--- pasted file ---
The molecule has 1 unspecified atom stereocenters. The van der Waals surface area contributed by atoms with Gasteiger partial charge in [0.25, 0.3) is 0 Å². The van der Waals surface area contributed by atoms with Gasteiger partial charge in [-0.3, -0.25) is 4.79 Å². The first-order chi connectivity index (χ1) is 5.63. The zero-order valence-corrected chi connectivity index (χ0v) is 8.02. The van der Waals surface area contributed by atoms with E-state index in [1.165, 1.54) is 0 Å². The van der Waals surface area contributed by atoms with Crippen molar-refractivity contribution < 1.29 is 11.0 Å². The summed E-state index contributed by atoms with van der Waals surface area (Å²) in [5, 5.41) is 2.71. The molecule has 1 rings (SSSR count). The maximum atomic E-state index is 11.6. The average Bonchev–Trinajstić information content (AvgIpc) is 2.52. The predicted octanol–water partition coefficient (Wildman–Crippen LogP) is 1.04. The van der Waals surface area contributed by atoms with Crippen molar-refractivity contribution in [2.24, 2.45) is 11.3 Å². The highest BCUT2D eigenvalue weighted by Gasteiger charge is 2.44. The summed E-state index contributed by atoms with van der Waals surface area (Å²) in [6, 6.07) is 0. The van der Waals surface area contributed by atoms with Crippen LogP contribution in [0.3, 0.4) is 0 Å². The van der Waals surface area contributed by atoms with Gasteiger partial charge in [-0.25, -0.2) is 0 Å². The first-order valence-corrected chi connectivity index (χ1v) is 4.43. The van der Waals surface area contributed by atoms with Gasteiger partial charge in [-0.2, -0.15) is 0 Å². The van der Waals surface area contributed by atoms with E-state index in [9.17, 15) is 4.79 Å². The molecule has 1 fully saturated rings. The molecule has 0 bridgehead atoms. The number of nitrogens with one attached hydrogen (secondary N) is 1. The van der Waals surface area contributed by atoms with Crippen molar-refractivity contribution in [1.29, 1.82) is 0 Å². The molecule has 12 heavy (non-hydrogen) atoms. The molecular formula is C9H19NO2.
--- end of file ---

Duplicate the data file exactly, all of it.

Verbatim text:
The molecule has 1 unspecified atom stereocenters. The van der Waals surface area contributed by atoms with Gasteiger partial charge in [0.25, 0.3) is 0 Å². The van der Waals surface area contributed by atoms with Gasteiger partial charge in [-0.3, -0.25) is 4.79 Å². The first-order chi connectivity index (χ1) is 5.63. The zero-order valence-corrected chi connectivity index (χ0v) is 8.02. The van der Waals surface area contributed by atoms with E-state index in [1.165, 1.54) is 0 Å². The van der Waals surface area contributed by atoms with Crippen molar-refractivity contribution < 1.29 is 11.0 Å². The summed E-state index contributed by atoms with van der Waals surface area (Å²) in [5, 5.41) is 2.71. The molecule has 1 rings (SSSR count). The maximum atomic E-state index is 11.6. The average Bonchev–Trinajstić information content (AvgIpc) is 2.52. The predicted octanol–water partition coefficient (Wildman–Crippen LogP) is 1.04. The van der Waals surface area contributed by atoms with Crippen molar-refractivity contribution in [2.24, 2.45) is 11.3 Å². The highest BCUT2D eigenvalue weighted by Gasteiger charge is 2.44. The summed E-state index contributed by atoms with van der Waals surface area (Å²) in [6, 6.07) is 0. The van der Waals surface area contributed by atoms with Crippen LogP contribution in [0.3, 0.4) is 0 Å². The van der Waals surface area contributed by atoms with Gasteiger partial charge in [-0.25, -0.2) is 0 Å². The first-order valence-corrected chi connectivity index (χ1v) is 4.43. The van der Waals surface area contributed by atoms with Gasteiger partial charge in [-0.2, -0.15) is 0 Å². The van der Waals surface area contributed by atoms with E-state index in [9.17, 15) is 4.79 Å². The molecule has 1 fully saturated rings. The molecule has 0 bridgehead atoms. The number of nitrogens with one attached hydrogen (secondary N) is 1. The van der Waals surface area contributed by atoms with Crippen molar-refractivity contribution in [1.29, 1.82) is 0 Å². The molecule has 12 heavy (non-hydrogen) atoms. The molecular formula is C9H19NO2.